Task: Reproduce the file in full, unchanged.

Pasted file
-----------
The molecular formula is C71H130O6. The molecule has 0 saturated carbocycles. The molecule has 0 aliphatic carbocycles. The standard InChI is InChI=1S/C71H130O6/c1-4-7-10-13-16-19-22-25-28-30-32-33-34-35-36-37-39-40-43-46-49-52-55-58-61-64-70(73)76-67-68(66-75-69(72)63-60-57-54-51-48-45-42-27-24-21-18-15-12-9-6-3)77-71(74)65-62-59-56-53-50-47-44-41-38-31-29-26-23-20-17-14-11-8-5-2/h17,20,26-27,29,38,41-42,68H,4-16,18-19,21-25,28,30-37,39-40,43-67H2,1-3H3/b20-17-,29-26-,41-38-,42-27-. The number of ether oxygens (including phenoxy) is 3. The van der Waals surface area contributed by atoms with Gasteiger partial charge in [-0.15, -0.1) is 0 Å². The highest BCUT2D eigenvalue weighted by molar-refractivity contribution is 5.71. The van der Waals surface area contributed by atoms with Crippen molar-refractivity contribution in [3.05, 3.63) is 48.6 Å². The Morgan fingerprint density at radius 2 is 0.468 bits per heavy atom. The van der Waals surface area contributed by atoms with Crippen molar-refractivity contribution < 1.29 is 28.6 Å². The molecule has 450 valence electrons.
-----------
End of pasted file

The molecular formula is C71H130O6. The molecule has 0 saturated carbocycles. The molecule has 0 aliphatic carbocycles. The standard InChI is InChI=1S/C71H130O6/c1-4-7-10-13-16-19-22-25-28-30-32-33-34-35-36-37-39-40-43-46-49-52-55-58-61-64-70(73)76-67-68(66-75-69(72)63-60-57-54-51-48-45-42-27-24-21-18-15-12-9-6-3)77-71(74)65-62-59-56-53-50-47-44-41-38-31-29-26-23-20-17-14-11-8-5-2/h17,20,26-27,29,38,41-42,68H,4-16,18-19,21-25,28,30-37,39-40,43-67H2,1-3H3/b20-17-,29-26-,41-38-,42-27-. The number of ether oxygens (including phenoxy) is 3. The van der Waals surface area contributed by atoms with Gasteiger partial charge in [-0.15, -0.1) is 0 Å². The highest BCUT2D eigenvalue weighted by molar-refractivity contribution is 5.71. The van der Waals surface area contributed by atoms with Crippen molar-refractivity contribution in [3.05, 3.63) is 48.6 Å². The Morgan fingerprint density at radius 2 is 0.468 bits per heavy atom. The van der Waals surface area contributed by atoms with Crippen molar-refractivity contribution < 1.29 is 28.6 Å². The molecule has 450 valence electrons.